I would reconsider my business relationship with such a developer.

  16. John Deer says:

    windows 8 starts with a puzzle. Does IE10 too?

  17. Maxim says:

    @DNT2TPL thanks for pretending to speak for all of us! You're so special!

    Back on planet earth there are several issues with windows 8 and metro IE.  most have been discuses all over this blog but let's recap a few things.

    1.) my install of windows 8/metro IE did not present me with a choice to accept or decline tracking. Please provide a screenshot of this so that we know it exists.  I also certainly hope that it is very clear that turning this blocking on will also diminish the user experience across sites that integrate social networking etc.

    2.) the biggest problem with the lack of flash in metro is the absence of anything indicating there is an issue.

    3.) as a user it ticks me off that YouTube works in metro but none of the sites I want to access works. Where do I go to add a site to this list… And if I can't, please provide me/us with the email address of the MSFT employee that is in charge of this design as we have some choice words to share regarding a failed implementation. My power plug on my laptop/docking station works fine and I was planning to use many Internet/intranet sites in metro to do my work but now I can't. What is the point of this new metro UI if it breaks business as usual apps across the enterprise?

  18. hAl says:

    @Maxim thanks for pretending to have a current Windows 8 install whilst it is obvious you have not.

    Every Windows 8 install will force you on a express choice screen where you have to choose to either accept a visible Do-not-track setting as an express setting or choose to make a custom setting for it.

    Zie also this article (includes screenshot):


  19. Charles says:

    So what exactly happened here Microsoft?

    You commented back on November 29th, 2011 here on the IE Blog: blogs.msdn.com/…/html5-for-applications-the-fourth-ie10-platform-preview.aspx

    "We will release an IE10 Beta and Release Candidate on Windows 7 prior to IE10’s general availability.

    Web developers interested in working with the new features of IE10 are encouraged to download the Windows 8 Developer Preview at msdn.microsoft.com/…/."

    Since IE10 went to GA (General Availability) on Windows 8 on Friday October 26th both the Beta and the RC (Release Candidate) are already overdue.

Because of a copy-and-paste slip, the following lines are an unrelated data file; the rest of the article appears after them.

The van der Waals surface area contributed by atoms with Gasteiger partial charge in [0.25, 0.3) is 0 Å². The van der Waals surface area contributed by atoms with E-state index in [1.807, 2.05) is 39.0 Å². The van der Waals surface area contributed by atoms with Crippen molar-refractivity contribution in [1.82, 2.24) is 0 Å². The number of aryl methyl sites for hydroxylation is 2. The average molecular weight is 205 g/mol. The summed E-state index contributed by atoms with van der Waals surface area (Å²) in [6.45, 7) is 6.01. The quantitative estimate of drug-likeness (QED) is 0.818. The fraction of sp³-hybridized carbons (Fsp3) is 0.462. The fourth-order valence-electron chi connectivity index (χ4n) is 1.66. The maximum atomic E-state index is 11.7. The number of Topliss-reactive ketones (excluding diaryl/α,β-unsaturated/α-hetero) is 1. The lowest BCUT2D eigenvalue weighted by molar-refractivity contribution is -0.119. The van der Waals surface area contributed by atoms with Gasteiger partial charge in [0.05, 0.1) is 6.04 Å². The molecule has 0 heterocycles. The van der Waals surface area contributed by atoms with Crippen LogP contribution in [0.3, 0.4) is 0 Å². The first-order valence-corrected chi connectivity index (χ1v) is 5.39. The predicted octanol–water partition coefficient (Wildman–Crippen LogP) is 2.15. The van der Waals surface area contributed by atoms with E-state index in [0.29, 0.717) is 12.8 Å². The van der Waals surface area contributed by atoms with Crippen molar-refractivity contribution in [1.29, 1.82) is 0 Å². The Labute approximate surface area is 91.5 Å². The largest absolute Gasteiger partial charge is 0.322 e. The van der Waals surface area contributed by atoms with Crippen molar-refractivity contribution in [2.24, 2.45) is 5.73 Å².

While we appreciate that you posted a revised timeline in this post: blogs.msdn.com/…/ie10-on-windows-7-available-in-november.aspx of the ambiguous "Mid-November" however this lack of commitment is dis-concerning.

    As developers we were waiting patiently for a Windows 7 release to test on but it never came… thus only if we acquired an extra PC to apply the Win8 install on were we actually able to test our content and the usability of IE10.

    It sucks to now find that there are all kinds of issues with IE10 (especially with Metro) and yet since there was no adequate testing done the browser shipped with so many outstanding issues yet unresolved!

    In future if you can't commit to a date/timeline – DO NOT POST one… and if you do commit to a date/timeline – AS SOON AS YOU REALIZE YOU ARE NOT GOING TO MAKE IT you need to let us know!

    Posting less than a week before launch that you are not going to make it by a mile (even worse without any sign of an apology) is disgraceful.  With all the bad press around the failed launch of Windows 8 it seems the last thing you really want to be doing is shunning the developers that you need so desperately to adopt your new browser/platform.

  20. Literacy... says:

    @Charles: You made an incorrect assumption in your reading. Let's fix the statement for clarity: "We will release an IE10 Beta and Release Candidate on Windows 7 prior to IE10’s general availability on that operating system."

  21. DNT2TPL says:


    “thanks for pretending to speak for all of us! You're so special!”

    I did not to pretend to do so, but if you got the impression, I am sorry! English is not my native tongue, so I guess I used the wrong words.

    Regarding your points:

    Ad 1.) As the screen is called “first run” I cannot provide you with a screenshot, but it is there, and a little search on the net will show you what it looks like.